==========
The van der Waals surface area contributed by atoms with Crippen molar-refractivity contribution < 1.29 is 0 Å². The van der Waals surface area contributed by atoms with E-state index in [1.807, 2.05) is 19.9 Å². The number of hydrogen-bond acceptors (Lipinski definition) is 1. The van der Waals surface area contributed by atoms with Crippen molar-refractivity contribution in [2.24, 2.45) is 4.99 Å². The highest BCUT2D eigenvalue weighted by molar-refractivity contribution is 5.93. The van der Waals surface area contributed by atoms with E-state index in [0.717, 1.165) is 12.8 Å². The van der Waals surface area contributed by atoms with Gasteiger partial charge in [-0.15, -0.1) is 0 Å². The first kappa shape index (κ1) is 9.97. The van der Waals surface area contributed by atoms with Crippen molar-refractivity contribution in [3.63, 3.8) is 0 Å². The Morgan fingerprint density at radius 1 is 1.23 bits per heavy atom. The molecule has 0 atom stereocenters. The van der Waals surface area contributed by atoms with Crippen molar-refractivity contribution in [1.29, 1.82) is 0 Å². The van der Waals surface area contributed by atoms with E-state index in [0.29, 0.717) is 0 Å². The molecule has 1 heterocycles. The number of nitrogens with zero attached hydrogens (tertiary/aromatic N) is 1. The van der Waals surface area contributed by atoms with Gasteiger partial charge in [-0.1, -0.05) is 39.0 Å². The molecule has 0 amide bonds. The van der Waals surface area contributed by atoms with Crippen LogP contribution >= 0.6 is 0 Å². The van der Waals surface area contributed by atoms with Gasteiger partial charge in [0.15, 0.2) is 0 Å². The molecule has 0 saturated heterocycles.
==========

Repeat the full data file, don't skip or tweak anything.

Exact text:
The van der Waals surface area contributed by atoms with Crippen molar-refractivity contribution < 1.29 is 0 Å². The van der Waals surface area contributed by atoms with E-state index in [1.807, 2.05) is 19.9 Å². The number of hydrogen-bond acceptors (Lipinski definition) is 1. The van der Waals surface area contributed by atoms with Crippen molar-refractivity contribution in [2.24, 2.45) is 4.99 Å². The highest BCUT2D eigenvalue weighted by molar-refractivity contribution is 5.93. The van der Waals surface area contributed by atoms with E-state index in [0.717, 1.165) is 12.8 Å². The van der Waals surface area contributed by atoms with Gasteiger partial charge in [-0.15, -0.1) is 0 Å². The first kappa shape index (κ1) is 9.97. The van der Waals surface area contributed by atoms with Crippen molar-refractivity contribution in [3.63, 3.8) is 0 Å². The Morgan fingerprint density at radius 1 is 1.23 bits per heavy atom. The molecule has 0 atom stereocenters. The van der Waals surface area contributed by atoms with Crippen molar-refractivity contribution in [1.29, 1.82) is 0 Å². The van der Waals surface area contributed by atoms with E-state index in [0.29, 0.717) is 0 Å². The molecule has 1 heterocycles. The number of nitrogens with zero attached hydrogens (tertiary/aromatic N) is 1. The van der Waals surface area contributed by atoms with Gasteiger partial charge in [-0.1, -0.05) is 39.0 Å². The molecule has 0 amide bonds. The van der Waals surface area contributed by atoms with Crippen LogP contribution >= 0.6 is 0 Å². The van der Waals surface area contributed by atoms with Gasteiger partial charge in [0.15, 0.2) is 0 Å². The molecule has 0 saturated heterocycles.